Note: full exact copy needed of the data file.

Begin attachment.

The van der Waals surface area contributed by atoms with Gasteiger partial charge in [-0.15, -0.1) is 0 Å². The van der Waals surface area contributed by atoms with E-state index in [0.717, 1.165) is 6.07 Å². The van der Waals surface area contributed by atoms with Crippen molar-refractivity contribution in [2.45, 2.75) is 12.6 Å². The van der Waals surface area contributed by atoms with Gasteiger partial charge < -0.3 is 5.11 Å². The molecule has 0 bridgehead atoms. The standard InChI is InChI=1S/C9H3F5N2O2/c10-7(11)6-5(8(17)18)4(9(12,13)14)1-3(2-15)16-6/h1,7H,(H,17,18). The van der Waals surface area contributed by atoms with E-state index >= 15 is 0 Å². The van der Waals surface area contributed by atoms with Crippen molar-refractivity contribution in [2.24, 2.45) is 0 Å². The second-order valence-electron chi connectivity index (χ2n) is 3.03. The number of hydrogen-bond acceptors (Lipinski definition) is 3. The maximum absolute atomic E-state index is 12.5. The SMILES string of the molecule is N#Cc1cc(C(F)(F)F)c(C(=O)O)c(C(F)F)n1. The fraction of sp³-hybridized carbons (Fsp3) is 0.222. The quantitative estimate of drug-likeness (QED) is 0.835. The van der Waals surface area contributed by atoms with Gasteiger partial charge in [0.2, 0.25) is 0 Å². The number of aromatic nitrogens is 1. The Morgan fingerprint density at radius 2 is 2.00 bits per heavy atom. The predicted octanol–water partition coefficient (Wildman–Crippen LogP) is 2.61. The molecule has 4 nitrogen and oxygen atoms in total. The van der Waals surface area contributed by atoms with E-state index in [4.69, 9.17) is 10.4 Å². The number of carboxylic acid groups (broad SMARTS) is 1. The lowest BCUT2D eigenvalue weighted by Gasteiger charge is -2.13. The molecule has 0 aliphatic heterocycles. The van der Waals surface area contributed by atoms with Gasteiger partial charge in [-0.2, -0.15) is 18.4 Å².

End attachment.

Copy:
The van der Waals surface area contributed by atoms with Gasteiger partial charge in [-0.15, -0.1) is 0 Å². The van der Waals surface area contributed by atoms with E-state index in [0.717, 1.165) is 6.07 Å². The van der Waals surface area contributed by atoms with Crippen molar-refractivity contribution in [2.45, 2.75) is 12.6 Å². The van der Waals surface area contributed by atoms with Gasteiger partial charge < -0.3 is 5.11 Å². The molecule has 0 bridgehead atoms. The standard InChI is InChI=1S/C9H3F5N2O2/c10-7(11)6-5(8(17)18)4(9(12,13)14)1-3(2-15)16-6/h1,7H,(H,17,18). The van der Waals surface area contributed by atoms with E-state index >= 15 is 0 Å². The van der Waals surface area contributed by atoms with Crippen molar-refractivity contribution in [2.24, 2.45) is 0 Å². The second-order valence-electron chi connectivity index (χ2n) is 3.03. The number of hydrogen-bond acceptors (Lipinski definition) is 3. The maximum absolute atomic E-state index is 12.5. The SMILES string of the molecule is N#Cc1cc(C(F)(F)F)c(C(=O)O)c(C(F)F)n1. The fraction of sp³-hybridized carbons (Fsp3) is 0.222. The quantitative estimate of drug-likeness (QED) is 0.835. The van der Waals surface area contributed by atoms with Gasteiger partial charge in [0.2, 0.25) is 0 Å². The number of aromatic nitrogens is 1. The Morgan fingerprint density at radius 2 is 2.00 bits per heavy atom. The predicted octanol–water partition coefficient (Wildman–Crippen LogP) is 2.61. The molecule has 4 nitrogen and oxygen atoms in total. The van der Waals surface area contributed by atoms with E-state index in [4.69, 9.17) is 10.4 Å². The number of carboxylic acid groups (broad SMARTS) is 1. The lowest BCUT2D eigenvalue weighted by Gasteiger charge is -2.13. The molecule has 0 aliphatic heterocycles. The van der Waals surface area contributed by atoms with Gasteiger partial charge in [-0.2, -0.15) is 18.4 Å².